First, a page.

Amid the deficit-cutting fervor that has consumed Washington, Jared Bernstein hopes that the jobless rate isn't forgotten.
For the Record, 3:11 p.m. May 27: An earlier version of this article incorrectly reported that economist Jared Bernstein said the U.S. should be "going after countries that manage their currency to advantage their experts and disadvantage ours." Bernstein said "to advantage their exports and disadvantage ours."
Bernstein is a former top economic advisor to Vice President Joe Biden. Not long ago, he traded his ornate office, complete with fireplace, for more modest digs at a think tank called the Center on Budget and Policy Priorities.
For more than two years, Bernstein was at the center of the economic policy debate inside the Obama administration as the team battled a horrific recession. Over lunch at Union Station on Friday, he talked about unemployment, taxes, the deficit and the controversial stimulus package.
Deficits are dominating the policy discussion in Washington now. But Bernstein said the "jobs deficit" is more worrisome.
"I understand and share the concern about the budget deficit and it makes a lot of sense to plot a sustainable path in that regard," said Bernstein, a liberal voice in an Obama administration that has veered to the center in the last six months. "But the much more pressing deficit right now is the jobs deficit. The employment rate – the share of the population employed – is still very low. Four points off its peak, which is a ton and not really going anywhere."
The scarcity of jobs, he said, "hurts in many ways. It hurts in terms of living standards. It throws away productive capacity because people are not able to find gainful work. And, by the way, it makes it harder to lower our deficit and debt because you're growing more slowly."
One idea for jumpstarting job growth is expanding U.S. exports by "going after countries that manage their currency to advantage their exports and disadvantage ours," Bernstein said.
An idea he entertained in his old job was retaining the census workers who were directly employed by the federal government. Once their census work ended, the feds might have redirected them into some other task that would have kept them gainfully employed, he said.
He tells a story of a random email he got from someone who suggested sending the census workers down to the Gulf Coast to clean up the BP oil spill. That idea didn't make sense, he said, but the concept had merit.
"It got me thinking that we had this large body of people working in these very time-limited jobs," he said. "And I and my colleagues thought pretty hard about other work that needed to be done that they could do. We never really got far enough with it."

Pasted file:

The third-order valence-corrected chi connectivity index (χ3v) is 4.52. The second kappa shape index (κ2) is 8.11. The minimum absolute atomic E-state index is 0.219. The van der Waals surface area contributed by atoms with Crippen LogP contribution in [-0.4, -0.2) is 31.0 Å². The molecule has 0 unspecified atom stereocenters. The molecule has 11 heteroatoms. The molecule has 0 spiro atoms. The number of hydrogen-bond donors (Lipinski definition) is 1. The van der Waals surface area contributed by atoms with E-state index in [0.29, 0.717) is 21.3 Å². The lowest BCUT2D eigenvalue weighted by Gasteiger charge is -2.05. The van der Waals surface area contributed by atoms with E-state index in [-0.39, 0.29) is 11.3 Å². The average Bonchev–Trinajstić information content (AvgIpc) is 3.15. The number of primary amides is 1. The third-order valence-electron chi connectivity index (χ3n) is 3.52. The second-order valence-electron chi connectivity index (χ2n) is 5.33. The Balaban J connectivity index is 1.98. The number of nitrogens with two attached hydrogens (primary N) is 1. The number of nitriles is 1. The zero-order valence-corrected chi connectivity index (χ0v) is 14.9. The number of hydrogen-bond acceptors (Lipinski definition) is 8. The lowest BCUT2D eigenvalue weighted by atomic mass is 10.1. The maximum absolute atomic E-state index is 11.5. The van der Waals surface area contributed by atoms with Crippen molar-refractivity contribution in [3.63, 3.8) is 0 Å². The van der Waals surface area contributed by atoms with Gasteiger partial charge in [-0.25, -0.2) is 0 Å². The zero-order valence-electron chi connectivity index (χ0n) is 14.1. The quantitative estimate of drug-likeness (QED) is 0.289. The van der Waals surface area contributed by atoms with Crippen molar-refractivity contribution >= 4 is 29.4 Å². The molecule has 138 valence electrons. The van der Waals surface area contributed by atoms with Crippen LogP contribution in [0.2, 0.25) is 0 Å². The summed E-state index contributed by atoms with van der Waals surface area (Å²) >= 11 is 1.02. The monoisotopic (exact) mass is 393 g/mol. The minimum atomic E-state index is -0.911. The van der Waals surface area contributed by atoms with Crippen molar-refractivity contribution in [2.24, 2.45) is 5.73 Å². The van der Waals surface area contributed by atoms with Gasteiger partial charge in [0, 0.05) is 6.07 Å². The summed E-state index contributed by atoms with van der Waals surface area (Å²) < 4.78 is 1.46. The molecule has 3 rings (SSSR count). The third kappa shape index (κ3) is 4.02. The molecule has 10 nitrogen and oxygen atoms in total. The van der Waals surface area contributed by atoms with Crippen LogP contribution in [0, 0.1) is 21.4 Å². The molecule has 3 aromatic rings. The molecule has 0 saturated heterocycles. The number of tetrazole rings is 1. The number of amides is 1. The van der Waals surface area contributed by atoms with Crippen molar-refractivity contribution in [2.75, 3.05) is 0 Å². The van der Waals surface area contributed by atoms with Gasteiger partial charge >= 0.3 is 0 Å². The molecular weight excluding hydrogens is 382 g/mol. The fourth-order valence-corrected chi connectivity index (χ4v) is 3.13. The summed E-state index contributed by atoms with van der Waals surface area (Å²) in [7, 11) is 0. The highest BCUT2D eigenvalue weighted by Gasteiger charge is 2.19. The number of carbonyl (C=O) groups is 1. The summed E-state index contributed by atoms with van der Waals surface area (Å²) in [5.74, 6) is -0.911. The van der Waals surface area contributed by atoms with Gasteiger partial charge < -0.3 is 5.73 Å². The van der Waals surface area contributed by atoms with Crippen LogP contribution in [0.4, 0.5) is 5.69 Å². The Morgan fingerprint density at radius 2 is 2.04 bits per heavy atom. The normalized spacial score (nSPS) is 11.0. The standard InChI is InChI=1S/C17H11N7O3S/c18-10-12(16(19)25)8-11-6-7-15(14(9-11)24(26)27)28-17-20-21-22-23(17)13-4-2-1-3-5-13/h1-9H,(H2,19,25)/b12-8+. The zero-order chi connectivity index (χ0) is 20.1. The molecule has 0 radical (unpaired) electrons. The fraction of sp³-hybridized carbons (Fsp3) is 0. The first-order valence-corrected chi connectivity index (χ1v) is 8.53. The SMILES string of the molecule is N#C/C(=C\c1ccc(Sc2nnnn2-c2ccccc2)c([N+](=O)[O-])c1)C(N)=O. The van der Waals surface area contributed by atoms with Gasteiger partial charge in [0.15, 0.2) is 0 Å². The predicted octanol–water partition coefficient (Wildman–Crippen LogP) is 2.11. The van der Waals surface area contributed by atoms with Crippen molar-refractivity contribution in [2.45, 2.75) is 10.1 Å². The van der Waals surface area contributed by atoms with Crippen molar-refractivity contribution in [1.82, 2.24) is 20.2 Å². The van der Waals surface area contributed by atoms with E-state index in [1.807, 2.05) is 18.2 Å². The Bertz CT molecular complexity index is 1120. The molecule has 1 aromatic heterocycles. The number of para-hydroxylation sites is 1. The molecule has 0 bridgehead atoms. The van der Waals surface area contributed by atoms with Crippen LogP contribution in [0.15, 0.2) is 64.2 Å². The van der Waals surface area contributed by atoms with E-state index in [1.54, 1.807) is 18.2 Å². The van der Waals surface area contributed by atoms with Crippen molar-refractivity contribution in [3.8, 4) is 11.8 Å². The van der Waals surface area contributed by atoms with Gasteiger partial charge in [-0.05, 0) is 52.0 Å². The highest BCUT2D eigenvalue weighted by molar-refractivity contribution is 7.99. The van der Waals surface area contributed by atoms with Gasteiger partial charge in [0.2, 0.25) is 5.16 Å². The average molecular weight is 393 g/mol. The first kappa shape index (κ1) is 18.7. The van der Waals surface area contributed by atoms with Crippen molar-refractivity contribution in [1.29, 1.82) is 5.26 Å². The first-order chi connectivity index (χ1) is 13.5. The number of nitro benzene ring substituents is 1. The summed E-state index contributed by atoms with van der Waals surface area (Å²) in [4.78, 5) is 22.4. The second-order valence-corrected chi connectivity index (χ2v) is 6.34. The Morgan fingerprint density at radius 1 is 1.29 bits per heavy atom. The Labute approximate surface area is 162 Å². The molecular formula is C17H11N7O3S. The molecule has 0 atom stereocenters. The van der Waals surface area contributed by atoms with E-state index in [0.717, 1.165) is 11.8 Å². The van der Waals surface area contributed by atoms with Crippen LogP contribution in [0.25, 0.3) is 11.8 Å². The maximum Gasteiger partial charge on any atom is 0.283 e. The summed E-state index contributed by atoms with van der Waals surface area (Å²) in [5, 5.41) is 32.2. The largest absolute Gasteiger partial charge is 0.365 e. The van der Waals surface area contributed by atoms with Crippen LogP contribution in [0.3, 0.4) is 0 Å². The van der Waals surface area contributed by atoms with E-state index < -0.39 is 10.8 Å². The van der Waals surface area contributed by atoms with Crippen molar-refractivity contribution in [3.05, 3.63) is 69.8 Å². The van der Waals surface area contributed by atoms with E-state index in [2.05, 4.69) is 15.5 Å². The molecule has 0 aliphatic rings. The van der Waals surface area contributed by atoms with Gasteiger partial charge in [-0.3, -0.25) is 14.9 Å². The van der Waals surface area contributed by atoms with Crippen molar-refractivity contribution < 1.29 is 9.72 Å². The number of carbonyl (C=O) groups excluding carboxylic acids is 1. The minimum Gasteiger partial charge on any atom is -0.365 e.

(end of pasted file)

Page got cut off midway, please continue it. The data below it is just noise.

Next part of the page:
Bernstein hinted at disagreement with the White House on the issue of tax cuts.
Obama's view is that the Bush era tax cuts should be allowed to expire for people earning more than $250,000. But the president wants to let the cuts remain in place for those earning less.
Peter Orszag, Obama's former budget director, said in a speech this week that the tax cuts should be ended for the rich and middle class alike -- a politically risky step, but also an aggressive move toward closing the budget gap.
"Peter's argument is definitely mathematically correct," he said.
As for his own position, Bernstein seemed to stake out the space between Orszag and the president. Unlike Orszag, he wouldn't let the tax cuts expire for hard-pressed families. ("You can't overlook the economic travails of the middle class," he said.)
Yet Bernstein appeared open to the idea of ending the tax cuts for at least some upper middle class families earning less than the $250,000 threshold Obama has established.
"Eventually, that kind of conversation needs to occur," he said tactfully.
Whatever his legacy, Bernstein has a special connection to the $787-billion stimulus package. He and colleague Christina Romer – former chair of the Council of Economic Advisors – wrote a report before Obama took office estimating that the stimulus would cut unemployment more deeply than turned out to be the case.
So, what would Bernstein do differently if he could design the stimulus anew?
"I think I would have de-emphasized some of the tax cuts," he said. About one-third of the stimulus went toward tax cuts.
He also voiced concerns that certain construction projects underwritten by the stimulus didn't do enough to put people to work.
"Many projects turned out to be a little more capital intensive than we might have thought, rather than labor intensive. So, instead of 50 guys and 10 machines, you'd have 10 guys and 50 machines."
Continuing: "I would have tried to do considerably more programs that got closer to direct job creation. This isn't the FDR New Deal era any more. So it would have been pretty [difficult] to replicate that. But I would have tried to get closer to ideas that more directly create jobs."
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